Page:Cambridge Modern History Volume 1.djvu/309

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1) The Council of Forty, that is the Judges of the Supreme Court, are to put up to ballot the names of all who have, at any time during the last four years, had a seat in the Great Council. Those who receive twelve votes and upwards are to be included in the Great Council. (2) On return from absence abroad a fresh ballot is requisite. (3) Three members shall be appointed to submit names of new candidates for election. These electors are to hold office for one year. (4) The present law may not be revoked, except with the consent of five out of six ducal Councillors, twenty-five members of the Council of Forty, and two-thirds of the Great Council.

The result of these resolutions was to create a specially favoured class, those who had during the last four years sat in the Great Council. By the third resolution admission to that caste was still left open; but the action of the Committee of three soon completed the Serrata del Maggior Cormgtio, and rendered the oligarchy virtually a close caste; for they laid down for themselves the rule that no one was eligible to the Great Council unless he could prove that a paternal ancestor had sat in the Council subsequent to its creation in 1172. By this regulation all those-and they were the vast majority-who had neither sat themselves nor could prove that a paternal ancestor had sat in the Great Council, were virtually disfranchised, for that Council was the root of political life in the State, and exclusion from it meant political annihilation. In 1315 a list of all those who were eligible for election was compiled, and only legitimate children of parents belonging to the favoured class were allowed to appear in this register, known as the Golden Book. Thus the Venetian aristocracy was created, and was established as the sole power in the State.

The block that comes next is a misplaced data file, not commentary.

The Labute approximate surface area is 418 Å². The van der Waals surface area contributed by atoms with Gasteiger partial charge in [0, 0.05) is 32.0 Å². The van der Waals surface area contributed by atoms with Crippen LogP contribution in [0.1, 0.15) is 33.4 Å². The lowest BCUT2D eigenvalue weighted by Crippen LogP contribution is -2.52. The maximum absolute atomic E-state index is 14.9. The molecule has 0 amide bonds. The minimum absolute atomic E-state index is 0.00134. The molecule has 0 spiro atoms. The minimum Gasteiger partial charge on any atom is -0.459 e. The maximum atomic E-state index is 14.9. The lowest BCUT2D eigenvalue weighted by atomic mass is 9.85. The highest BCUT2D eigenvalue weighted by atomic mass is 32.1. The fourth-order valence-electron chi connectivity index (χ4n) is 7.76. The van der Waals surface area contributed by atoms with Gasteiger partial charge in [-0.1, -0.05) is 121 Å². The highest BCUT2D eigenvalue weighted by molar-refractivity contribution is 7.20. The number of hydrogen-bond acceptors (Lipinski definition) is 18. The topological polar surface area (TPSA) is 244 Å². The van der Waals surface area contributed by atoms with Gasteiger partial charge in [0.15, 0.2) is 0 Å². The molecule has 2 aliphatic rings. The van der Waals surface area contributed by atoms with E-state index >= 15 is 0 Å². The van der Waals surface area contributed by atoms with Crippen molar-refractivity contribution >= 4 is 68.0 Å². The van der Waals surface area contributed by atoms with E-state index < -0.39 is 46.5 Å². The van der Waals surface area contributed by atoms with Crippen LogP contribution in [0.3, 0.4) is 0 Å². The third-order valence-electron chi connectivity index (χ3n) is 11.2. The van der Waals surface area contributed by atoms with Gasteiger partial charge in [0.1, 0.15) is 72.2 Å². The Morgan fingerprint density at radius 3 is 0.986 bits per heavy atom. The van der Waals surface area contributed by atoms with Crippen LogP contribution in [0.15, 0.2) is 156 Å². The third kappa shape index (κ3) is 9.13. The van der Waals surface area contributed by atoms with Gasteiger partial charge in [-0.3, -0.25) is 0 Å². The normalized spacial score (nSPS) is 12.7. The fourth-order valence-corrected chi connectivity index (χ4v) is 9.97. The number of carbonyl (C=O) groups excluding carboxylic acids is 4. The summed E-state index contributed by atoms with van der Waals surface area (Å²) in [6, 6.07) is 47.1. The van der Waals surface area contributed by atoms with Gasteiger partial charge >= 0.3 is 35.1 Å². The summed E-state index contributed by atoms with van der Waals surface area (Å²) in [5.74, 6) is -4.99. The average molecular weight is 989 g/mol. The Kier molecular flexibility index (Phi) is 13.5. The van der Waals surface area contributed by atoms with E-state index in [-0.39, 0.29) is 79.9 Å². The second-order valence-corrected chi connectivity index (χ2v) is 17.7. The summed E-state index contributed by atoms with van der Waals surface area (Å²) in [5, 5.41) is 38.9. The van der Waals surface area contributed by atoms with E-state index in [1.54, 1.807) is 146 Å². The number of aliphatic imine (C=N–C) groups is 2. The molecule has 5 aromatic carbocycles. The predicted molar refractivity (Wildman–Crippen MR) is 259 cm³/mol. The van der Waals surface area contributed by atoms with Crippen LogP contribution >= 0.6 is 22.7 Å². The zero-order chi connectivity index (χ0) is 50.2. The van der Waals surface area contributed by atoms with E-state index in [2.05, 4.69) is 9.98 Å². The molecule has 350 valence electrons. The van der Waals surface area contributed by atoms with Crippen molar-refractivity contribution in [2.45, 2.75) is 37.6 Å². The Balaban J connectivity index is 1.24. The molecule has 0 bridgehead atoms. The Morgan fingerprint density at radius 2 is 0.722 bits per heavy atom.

The exclusion of so many Venetians from all share in the government of their State led to the only revolution which ever seriously endangered the Republic,—the Conspiracy of Bajamonte Tiepolo (1310). Thanks, however, to the decisive step then taken, this conspiracy was crushed and the constitution of Venice was never again in any grave peril. For it was at this moment of danger to the State that the constitution received its final touches by the creation of the Council of Ten.